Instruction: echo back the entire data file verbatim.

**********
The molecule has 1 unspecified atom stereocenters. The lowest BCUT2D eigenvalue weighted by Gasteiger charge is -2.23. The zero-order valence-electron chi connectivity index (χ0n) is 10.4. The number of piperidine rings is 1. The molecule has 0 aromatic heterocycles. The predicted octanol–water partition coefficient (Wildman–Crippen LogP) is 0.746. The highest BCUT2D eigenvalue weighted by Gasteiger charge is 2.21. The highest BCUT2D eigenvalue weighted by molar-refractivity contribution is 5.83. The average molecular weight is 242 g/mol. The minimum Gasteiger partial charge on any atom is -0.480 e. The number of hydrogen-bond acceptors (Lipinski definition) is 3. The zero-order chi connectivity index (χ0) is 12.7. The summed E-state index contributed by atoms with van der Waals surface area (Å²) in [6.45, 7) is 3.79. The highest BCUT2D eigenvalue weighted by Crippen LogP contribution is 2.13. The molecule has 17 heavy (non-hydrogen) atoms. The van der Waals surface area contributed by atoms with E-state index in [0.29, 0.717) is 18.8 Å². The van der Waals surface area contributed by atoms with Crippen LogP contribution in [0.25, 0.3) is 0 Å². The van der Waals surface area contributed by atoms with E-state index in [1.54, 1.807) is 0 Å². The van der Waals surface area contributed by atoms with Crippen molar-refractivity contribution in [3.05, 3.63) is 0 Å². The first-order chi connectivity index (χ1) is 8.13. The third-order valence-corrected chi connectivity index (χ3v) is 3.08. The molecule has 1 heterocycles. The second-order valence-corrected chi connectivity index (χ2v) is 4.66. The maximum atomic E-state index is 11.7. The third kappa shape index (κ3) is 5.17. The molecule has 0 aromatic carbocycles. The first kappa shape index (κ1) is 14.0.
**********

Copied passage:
The molecule has 1 unspecified atom stereocenters. The lowest BCUT2D eigenvalue weighted by Gasteiger charge is -2.23. The zero-order valence-electron chi connectivity index (χ0n) is 10.4. The number of piperidine rings is 1. The molecule has 0 aromatic heterocycles. The predicted octanol–water partition coefficient (Wildman–Crippen LogP) is 0.746. The highest BCUT2D eigenvalue weighted by Gasteiger charge is 2.21. The highest BCUT2D eigenvalue weighted by molar-refractivity contribution is 5.83. The average molecular weight is 242 g/mol. The minimum Gasteiger partial charge on any atom is -0.480 e. The number of hydrogen-bond acceptors (Lipinski definition) is 3. The zero-order chi connectivity index (χ0) is 12.7. The summed E-state index contributed by atoms with van der Waals surface area (Å²) in [6.45, 7) is 3.79. The highest BCUT2D eigenvalue weighted by Crippen LogP contribution is 2.13. The molecule has 17 heavy (non-hydrogen) atoms. The van der Waals surface area contributed by atoms with E-state index in [0.29, 0.717) is 18.8 Å². The van der Waals surface area contributed by atoms with Crippen LogP contribution in [0.25, 0.3) is 0 Å². The van der Waals surface area contributed by atoms with E-state index in [1.54, 1.807) is 0 Å². The van der Waals surface area contributed by atoms with Crippen molar-refractivity contribution in [3.05, 3.63) is 0 Å². The first-order chi connectivity index (χ1) is 8.13. The third-order valence-corrected chi connectivity index (χ3v) is 3.08. The molecule has 1 heterocycles. The second-order valence-corrected chi connectivity index (χ2v) is 4.66. The maximum atomic E-state index is 11.7. The third kappa shape index (κ3) is 5.17. The molecule has 0 aromatic carbocycles. The first kappa shape index (κ1) is 14.0.